A large academy trust is preparing to fire the trustees of an affiliated standalone academy after they snubbed merger plans because their £800,000 reserves would be “raided”.
The boardroom tussle exposes problems that can be caused by trusts pooling their schools’ funding.
The Ormiston Bolingbroke Academy in Runcorn has been part of Ormiston Bolingbroke Academy Trust (OBAT), a single-academy trust, since it was formed in 2010 by a joint venture between Ormiston Academy Trust (OAT) and the University of Chester.
As sponsor, OAT takes a £140,000 annual fee from the school, but is not directly responsible for its operations or finances. After government prompting, trustees at OBAT agreed last year that the school should join OAT.
OBAT trustees say they were assured that the school would keep its reserves, which accounts show stood at more than £800,000 as of August last year.
But in March they voted to halt the merger, claiming OAT had “moved the goalposts” because it insisted the cash be pooled. They said they were also concerned about plans to increase the management fee charged by the trust to more than £218,000 by 2021, a 56 per cent increase.
Now trustees have been issued with notice that the controlling members of OBAT – the majority of whom [two] are senior OAT officials – intend to hold a meeting to vote them out.
Mike Cunliffe, OBAT’s chair of governors and the only member not from OAT, told Schools Week he was in favour of moving into a multi-academy trust in principle, but was concerned about the impact on the school’s finances.
Cunliffe also accused the larger trust of ignoring advice from Damian Hinds, the education secretary, in May that “a further two members should be appointed to ensure a broad range of perspectives for robust decision-making”.
Cunliffe expects he and other trustees will be removed.
“We’re not agreeing for them to take our money, so they sack us. Is that democracy?” he said. “All we can do now is hope the secretary of state intervenes and tells them to back off.”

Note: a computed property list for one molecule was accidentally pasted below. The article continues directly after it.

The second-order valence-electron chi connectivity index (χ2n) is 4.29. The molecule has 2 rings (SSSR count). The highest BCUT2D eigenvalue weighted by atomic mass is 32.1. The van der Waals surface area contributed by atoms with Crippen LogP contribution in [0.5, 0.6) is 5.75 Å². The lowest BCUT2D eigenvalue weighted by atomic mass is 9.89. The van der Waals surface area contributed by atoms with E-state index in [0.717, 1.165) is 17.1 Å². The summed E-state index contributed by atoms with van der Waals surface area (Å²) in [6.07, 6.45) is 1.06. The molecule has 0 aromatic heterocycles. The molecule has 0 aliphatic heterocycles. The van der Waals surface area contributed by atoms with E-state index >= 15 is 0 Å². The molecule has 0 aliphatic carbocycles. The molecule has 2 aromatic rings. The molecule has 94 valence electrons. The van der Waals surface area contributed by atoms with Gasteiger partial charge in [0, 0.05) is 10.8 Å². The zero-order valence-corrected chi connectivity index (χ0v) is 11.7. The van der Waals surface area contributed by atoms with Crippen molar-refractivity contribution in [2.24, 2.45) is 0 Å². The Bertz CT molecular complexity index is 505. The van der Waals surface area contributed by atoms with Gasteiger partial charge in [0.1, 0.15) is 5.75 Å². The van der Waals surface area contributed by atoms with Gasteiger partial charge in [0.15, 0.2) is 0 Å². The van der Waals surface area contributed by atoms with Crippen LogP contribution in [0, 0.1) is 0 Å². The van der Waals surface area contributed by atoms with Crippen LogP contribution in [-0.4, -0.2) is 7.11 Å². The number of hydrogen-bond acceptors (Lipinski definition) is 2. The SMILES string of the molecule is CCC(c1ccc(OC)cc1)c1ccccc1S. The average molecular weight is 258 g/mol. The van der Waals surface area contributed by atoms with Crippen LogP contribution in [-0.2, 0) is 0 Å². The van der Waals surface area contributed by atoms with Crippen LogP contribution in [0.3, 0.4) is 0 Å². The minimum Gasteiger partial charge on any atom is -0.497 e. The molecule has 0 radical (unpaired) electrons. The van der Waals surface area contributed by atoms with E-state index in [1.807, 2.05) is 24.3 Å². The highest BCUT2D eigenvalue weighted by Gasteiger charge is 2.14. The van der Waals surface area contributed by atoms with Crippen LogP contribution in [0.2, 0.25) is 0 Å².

Mike Amesbury, the MP for Weaver Vale, said the school had done “a remarkable job in quite a deprived part of my constituency”, and said he had “real concerns” about OAT’s “raid on their budget”.
But an Ormiston spokesperson insisted “decisions on whether to sponsor a school are never based on its level of reserves”, adding the trust believed it was “best placed” to support the “requires improvement” school.
“As an educational charity committed to improving the life chances and opportunities for all pupils across our network, we endeavour to work closely with schools so they have the appropriate support required to achieve these aims.”
Trusts are increasingly pooling their schools’ reserves as it means they can use surpluses to wipe out any deficits. Some are also pooling their general annual grant funding.
A DfE spokesperson said: “OBA applied to voluntarily transfer to OAT which was approved at the head teacher board based on the existing relationship between the academy and trust.
“The regional schools commissioner is working with the school and the trust to ensure pupils at OBA are not affected by this move.”
Dossier of emails reveals increasingly fractious relationship…
A dossier of emails and letters seen by Schools Week documents the increasingly fractious relationship between OGAT and OAT.
In January, Vicky Beer, the RSC for Lancashire and West Yorkshire, wrote to Cunliffe to ask for his support in “resolving these issues so the transfer can happen”.
On March 27 Cunliffe told Beer that OBAT’s trustees had voted 6-2 to halt the move as there was “not the necessary level of trust and cultural synergy” between the two organisations.
On April 3, Cunliffe also urged Damian Hinds to halt “any aggressive takeover attempts” by OAT, to appoint a fourth member [so OAT did not have a majority of members] and to direct the RSC “to support us to find an alternative MAT home”.
But two days later Nick Hudson, the chief executive of OAT, informed Cunliffe the move was in the interests of the academy, its staff and its pupils.
On April 15, he wrote to Cunliffe again to say he “will not be issuing the 28-day notice at this time” to allow time for the education secretary to respond to his letter. He also said he did not want to “distract the academy during this important examination period”.
However, he issued the trustees with notice on June 13 that a resolution removing them as directors would be proposed at the next general meeting on July 15.
Hinds responded to the April 15 letter that although it was “our preference that a trust board is made up of five members” . . . his department was “unable to appoint members for the trust board”.